EDITORIAL TUESDAY 03.02.09.
Some idea of just how long the Global Financial Crisis can be expected to be having an impact on our economy and on our lives is given by the announcement today of what the Federal Government has decided to call the Nation Building and Jobs Plan. Costing $42 billion, this new round of economic stimulus is intended to be much more far-reaching than the $10 billion Economic Security Plan implemented last year. It delivers a combination of cash bonuses, business incentives, and infrastructure investment which will leave the budget in the red for at least the next four years.
It doesn’t take too much imagination to see that this means tough times for the economy for much the same period of time. It should be a wake up call for those who have been holding out hope for a turning point to be reached sometime soon, followed by a quick recovery. Even when the corner is turned, and there’s no guarantee that it will be anytime soon, it will be a long haul getting back up to the sort of levels of prosperity that many were taking for granted. Indeed, the government has said that there will be a deficit for “at least” four years, obviously leaving the possibility open for it to last even longer.
Now just because the Federal Budget is in deficit doesn’t mean it’s all bad news. Obviously, the whole reason for taking the budget into deficit is to reduce the severity of the impact on the economy at the same time as building the needed productive capacity for when the recovery does begin. In providing support for low income earners the risk of real hardship is reduced, and as a recovery begins, whether it is next year or the year after, opportunities will once again begin to open up. The whole process will take time, and nobody should expect any kind of quick fix.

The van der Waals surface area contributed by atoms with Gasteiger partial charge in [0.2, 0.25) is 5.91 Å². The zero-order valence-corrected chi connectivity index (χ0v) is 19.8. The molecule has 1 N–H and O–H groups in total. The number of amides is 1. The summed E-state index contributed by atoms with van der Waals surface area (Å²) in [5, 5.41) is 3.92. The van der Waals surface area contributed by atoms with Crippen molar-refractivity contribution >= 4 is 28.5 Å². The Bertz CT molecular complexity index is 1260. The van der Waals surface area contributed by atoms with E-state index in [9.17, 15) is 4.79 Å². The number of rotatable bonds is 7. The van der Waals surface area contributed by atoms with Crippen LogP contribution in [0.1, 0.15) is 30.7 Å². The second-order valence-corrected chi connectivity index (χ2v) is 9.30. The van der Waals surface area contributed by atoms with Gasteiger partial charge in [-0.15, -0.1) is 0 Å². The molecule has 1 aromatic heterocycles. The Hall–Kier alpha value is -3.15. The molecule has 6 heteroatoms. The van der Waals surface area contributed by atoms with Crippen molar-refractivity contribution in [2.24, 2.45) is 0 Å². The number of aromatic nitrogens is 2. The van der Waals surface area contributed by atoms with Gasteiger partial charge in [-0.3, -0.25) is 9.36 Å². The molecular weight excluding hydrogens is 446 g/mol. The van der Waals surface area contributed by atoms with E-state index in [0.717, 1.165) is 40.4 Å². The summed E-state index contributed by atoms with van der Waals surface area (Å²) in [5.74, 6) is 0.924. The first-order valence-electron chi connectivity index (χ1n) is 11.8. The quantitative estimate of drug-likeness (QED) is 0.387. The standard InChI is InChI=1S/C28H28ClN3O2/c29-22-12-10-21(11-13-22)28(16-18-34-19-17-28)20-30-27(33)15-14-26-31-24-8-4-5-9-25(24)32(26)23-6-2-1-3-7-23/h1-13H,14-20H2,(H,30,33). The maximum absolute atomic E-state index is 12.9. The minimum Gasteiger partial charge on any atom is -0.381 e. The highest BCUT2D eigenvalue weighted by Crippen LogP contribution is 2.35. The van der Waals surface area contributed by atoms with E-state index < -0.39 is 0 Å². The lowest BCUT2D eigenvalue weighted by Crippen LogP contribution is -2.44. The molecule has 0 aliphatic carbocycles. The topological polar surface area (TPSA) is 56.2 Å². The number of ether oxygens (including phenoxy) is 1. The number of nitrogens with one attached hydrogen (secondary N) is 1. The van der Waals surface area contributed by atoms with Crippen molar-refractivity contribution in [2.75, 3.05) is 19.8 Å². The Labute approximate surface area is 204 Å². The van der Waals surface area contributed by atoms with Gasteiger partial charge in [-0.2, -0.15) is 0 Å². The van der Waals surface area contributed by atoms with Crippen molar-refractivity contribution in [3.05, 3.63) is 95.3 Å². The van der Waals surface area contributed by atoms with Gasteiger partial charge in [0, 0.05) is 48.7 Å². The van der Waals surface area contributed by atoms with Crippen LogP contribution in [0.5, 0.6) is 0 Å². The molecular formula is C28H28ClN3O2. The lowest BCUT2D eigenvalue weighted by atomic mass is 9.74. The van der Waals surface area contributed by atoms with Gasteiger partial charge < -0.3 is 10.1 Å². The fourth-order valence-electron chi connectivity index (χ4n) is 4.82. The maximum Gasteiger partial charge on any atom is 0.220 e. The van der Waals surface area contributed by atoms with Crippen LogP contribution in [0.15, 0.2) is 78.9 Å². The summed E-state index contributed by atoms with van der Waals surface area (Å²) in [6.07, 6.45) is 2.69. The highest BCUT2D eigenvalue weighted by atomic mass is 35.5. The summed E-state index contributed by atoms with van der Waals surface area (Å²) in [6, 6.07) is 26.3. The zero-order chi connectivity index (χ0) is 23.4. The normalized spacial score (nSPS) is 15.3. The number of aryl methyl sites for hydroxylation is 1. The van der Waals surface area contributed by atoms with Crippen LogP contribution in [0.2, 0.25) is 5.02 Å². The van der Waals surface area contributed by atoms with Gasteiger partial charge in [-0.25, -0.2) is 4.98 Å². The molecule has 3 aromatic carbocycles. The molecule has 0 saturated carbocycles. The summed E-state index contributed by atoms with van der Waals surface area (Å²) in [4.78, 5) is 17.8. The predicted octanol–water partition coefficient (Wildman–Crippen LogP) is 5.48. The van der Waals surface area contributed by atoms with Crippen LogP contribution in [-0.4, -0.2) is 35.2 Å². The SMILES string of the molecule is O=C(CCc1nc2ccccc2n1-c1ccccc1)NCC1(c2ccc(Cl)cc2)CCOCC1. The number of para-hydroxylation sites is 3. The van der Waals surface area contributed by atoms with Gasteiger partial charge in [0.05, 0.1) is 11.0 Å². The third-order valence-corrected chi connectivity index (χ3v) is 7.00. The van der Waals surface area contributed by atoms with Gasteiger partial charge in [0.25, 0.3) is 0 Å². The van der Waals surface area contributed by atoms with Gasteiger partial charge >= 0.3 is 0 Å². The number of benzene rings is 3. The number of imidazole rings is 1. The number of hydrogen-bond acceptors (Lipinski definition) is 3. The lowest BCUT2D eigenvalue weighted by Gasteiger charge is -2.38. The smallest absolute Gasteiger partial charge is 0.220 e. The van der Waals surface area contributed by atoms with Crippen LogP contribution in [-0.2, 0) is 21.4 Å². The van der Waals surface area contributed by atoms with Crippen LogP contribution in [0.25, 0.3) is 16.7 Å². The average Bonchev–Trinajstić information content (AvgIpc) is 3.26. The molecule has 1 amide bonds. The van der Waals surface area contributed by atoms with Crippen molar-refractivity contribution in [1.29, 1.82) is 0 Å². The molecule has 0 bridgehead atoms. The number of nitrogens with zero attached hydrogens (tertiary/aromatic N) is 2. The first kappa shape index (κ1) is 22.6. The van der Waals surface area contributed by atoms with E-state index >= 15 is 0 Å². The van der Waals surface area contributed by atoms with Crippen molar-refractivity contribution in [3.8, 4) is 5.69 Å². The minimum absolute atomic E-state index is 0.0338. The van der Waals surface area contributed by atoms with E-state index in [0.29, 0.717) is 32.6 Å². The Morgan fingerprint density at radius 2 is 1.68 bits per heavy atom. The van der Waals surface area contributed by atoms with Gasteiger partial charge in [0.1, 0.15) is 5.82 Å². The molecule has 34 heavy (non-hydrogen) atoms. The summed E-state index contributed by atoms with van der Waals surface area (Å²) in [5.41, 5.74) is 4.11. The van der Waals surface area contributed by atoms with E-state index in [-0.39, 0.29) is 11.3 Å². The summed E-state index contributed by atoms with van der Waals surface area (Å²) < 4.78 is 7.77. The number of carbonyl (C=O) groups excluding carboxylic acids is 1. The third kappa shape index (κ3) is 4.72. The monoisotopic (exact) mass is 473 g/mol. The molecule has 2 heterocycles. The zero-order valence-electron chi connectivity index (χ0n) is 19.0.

Ironically, for many people in middle Australia, the downturn is bringing benefits. Interest rates are down, easing the cost of home ownership. Prices are down, easing the cost of living. The Government is handing out money to people who would not have otherwise expected it. In many ways, if you have a secure job, you may even have a bizarre sense of being better off. At the same time, those who are not in secure employment are certainly at risk of being worse off, which is why government support is so crucial.
The Nation Building and Jobs Plan provides for a series of five cash bonus payments of $950 for working Australians earning less than $100 000, single income families, farmers and farm dependent businesses, a back to school bonus and a training and learning bonus. Those bonuses account for $12.7 billion that will be delivered directly into the hands of Australians and thence into the economy. This is the sort of shock treatment that can help to keep the economy ticking over in the short term, but the real meat is in the infrastructure expenditure on schools, housing and roads providing both jobs now and a lasting legacy of improved infrastructure.
Whether we are close to a turning point or we still have a long way to go to find the bottom, the plan announced today is only one more step along the way to recovery. It has been described as a “mini budget”, and paves the way for further measures to be introduced as needed. The real budget in May will include the already scheduled tax cuts which will provide a sustained ongoing boost to consumer spending power.
We may not be out of the woods yet, but at least we can see the way forward.